A post-dinner reenactment of the crime now known as the "Rack of Lamb with Lettuce-Butter Sauce" debacle. Photo by iPhone.

A post-dinner reenactment of the crime now known as the “Rack of Lamb with Lettuce-Butter Sauce” debacle. Photo by iPhone.

For the past several years my cousin Rob has brought me and his band of merry sailors to race in the Key West Regatta. I cook dinner for about 20 every night—sailors, spouses, itinerant friends, and other marauders who haunt the waterfront by day.

What I do, basically, is what one cook or another at restaurants throughout the country has to do daily: Feed the staff with what’s on hand. Happily, I don’t have to then work the line all night, and then clean my station, and then store the leftover food. As if by magic, a half hour after dinner, someone has made the kitchen spotless. But it did get me thinking about family meal (I’ll get to the lamb later).

It was partly on my mind after I read the superb chef-writer Gabrielle Hamilton’s essay on her ordering takeout for the staff at Prune and the abject humiliation she felt as a result. It’s a great story any cook will understand.

But it also brought me back to the long days I spent with Thomas Keller, talking about his career. He started as a family meal cook. He was hanging out on the beach in Narragansett, Rhode Island, an itinerant cook at the time who didn’t know much about cooking. A properly trained master chef from France, Roland Henin, asked young Tom if he wanted a job. “I need somebody to cook staff meal, interested?”

He was. And so he began cooking for the brigade of roughly fifty chefs who cooked at The Dunes Club resort. “It’s where I learned how to cook a green vegetable,” he told me long ago. And it’s also, partly, where he developed his love of French classics, as Henin was French and taught him those things as well—big braises like Lamb Navarin that one could do for a lot of people.

And that’s what I do here. Nothing fancy, just simple dishes that are easy to do for a lot of people. Plus, a lot of these guys (although none of the women, interestingly) love to cook, and so they help. Jim and Doug and Jeff are happy to be out on the grill taking care of the strip steaks or racks of lamb while I finish the veg, starch, and salad.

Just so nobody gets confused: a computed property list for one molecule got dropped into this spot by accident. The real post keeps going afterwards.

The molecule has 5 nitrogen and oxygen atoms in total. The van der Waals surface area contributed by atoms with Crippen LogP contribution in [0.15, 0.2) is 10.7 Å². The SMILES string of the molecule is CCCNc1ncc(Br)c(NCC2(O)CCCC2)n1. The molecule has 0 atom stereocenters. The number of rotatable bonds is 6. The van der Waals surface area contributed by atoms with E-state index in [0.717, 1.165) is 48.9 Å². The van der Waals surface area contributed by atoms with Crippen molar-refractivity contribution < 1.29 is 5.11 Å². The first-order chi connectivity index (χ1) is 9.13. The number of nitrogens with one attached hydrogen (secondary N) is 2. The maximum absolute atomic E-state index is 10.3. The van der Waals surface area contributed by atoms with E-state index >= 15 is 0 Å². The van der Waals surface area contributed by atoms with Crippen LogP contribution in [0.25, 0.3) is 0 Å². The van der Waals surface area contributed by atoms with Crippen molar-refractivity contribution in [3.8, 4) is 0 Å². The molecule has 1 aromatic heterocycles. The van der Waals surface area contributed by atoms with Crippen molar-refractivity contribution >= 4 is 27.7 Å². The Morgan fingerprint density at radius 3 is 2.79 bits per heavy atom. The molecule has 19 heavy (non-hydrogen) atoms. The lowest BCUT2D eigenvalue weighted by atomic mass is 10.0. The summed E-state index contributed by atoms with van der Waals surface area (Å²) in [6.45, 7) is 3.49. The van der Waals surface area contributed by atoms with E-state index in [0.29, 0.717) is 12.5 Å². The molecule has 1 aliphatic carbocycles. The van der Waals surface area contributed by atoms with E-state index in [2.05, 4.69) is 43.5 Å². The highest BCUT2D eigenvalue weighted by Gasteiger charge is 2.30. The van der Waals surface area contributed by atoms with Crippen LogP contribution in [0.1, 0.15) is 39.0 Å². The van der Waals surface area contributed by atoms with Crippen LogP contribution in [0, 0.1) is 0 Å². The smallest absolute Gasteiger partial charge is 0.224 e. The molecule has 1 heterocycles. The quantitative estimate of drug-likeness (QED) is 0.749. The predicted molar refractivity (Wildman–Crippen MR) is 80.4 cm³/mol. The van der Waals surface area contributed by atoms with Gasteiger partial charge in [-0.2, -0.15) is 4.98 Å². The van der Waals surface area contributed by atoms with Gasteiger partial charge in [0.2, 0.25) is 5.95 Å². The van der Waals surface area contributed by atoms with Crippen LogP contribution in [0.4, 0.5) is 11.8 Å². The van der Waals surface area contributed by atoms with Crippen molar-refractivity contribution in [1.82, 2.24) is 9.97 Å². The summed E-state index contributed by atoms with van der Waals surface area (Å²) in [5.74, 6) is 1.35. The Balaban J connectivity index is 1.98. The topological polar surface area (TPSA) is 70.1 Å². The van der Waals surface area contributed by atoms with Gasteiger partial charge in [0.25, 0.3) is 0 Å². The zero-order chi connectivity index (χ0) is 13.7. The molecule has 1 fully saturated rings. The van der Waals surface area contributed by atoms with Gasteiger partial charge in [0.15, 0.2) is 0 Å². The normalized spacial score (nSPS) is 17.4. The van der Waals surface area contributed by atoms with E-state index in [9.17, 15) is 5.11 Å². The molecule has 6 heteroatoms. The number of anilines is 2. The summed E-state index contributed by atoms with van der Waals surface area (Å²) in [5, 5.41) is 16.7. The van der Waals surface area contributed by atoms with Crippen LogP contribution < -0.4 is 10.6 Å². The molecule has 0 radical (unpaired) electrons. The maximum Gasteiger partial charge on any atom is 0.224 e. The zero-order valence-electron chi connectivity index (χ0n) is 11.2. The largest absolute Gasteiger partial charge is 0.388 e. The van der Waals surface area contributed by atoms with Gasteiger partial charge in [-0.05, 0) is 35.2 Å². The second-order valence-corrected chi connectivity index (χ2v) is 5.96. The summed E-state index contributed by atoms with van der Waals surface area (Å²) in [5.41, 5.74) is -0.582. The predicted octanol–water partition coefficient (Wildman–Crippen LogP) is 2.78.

Too much help, though, can be frustrating. Russ Kellythorne had been fixated on a tater tot recipe he saw at Food52.com, talking about it on the plane, talking about it every day, When could he do his tater tots? I said he could do it for steak night. “But,” I said, “Are you sure? You do realize this is the potato course for 20 people, so that means you have to make about 100 good-sized tots, minimum.” He thought about it and, the morning in question, said, “I can do it.”

Spreading out family meal at the Key West house: grilled grouper tacos and tostones.

Spreading out family meal at the Key West house: grilled grouper tacos and tostones.

And at 6 pm that night we had a bucket of shredded undercooked potatoes. Russ had failed to evaluate not the quantity of potatoes but the oven power required to get this job done. (I needed the oven too, so part of his failure was due to my being cranky and wanting his fucking tater tots out of my fucking oven so I could reheat the twice-baked potatoes I had made earlier in case the tater tots didn’t happen.) Russ fried up his failure the next day with eggs and said they were delicious, but as any cook who has failed miserably knows, specific defeats will never be forgotten. Russ will take the memory to his grave. We’ve all been there.

And last night, Jim Sminchak, who is an ace in the kitchen, a really good cook, captain of the grill, and who also makes a killer habanero salsa for our snacks … well, I was finishing my gorgeous lamb racks in the oven and immersed in the last-minute hustle to get it all spread out, the rice pilaf, the raw zucchini salad, etc. As I was pulling the lamb from the oven, for which I had lovingly made a garlic-rosemary butter sauce, Jim took it upon himself to dress the green salad. But that stuff in the blender that looked to him like Caesar dressing was, in fact, my butter sauce for the lamb.

Doug Moose, watching, said, “I don’t think you should do that, Jim.” Which is pretty much daring Jim to do it—that’s how they work. “Why not?” he asked, just as I turned to see him pouring the last drops of my garlic-rosemary butter sauce onto the salad. All I could say was, “You are kidding me!”

So, there it was, Rack of Lamb with Lettuce-Butter sauce. We all have our tater tot moments.

But it made me think of family, and what a delight it is cook with a band of great people and share a meal together night after night. At least for me, it is the anchor of the day—and often the very best part of the day.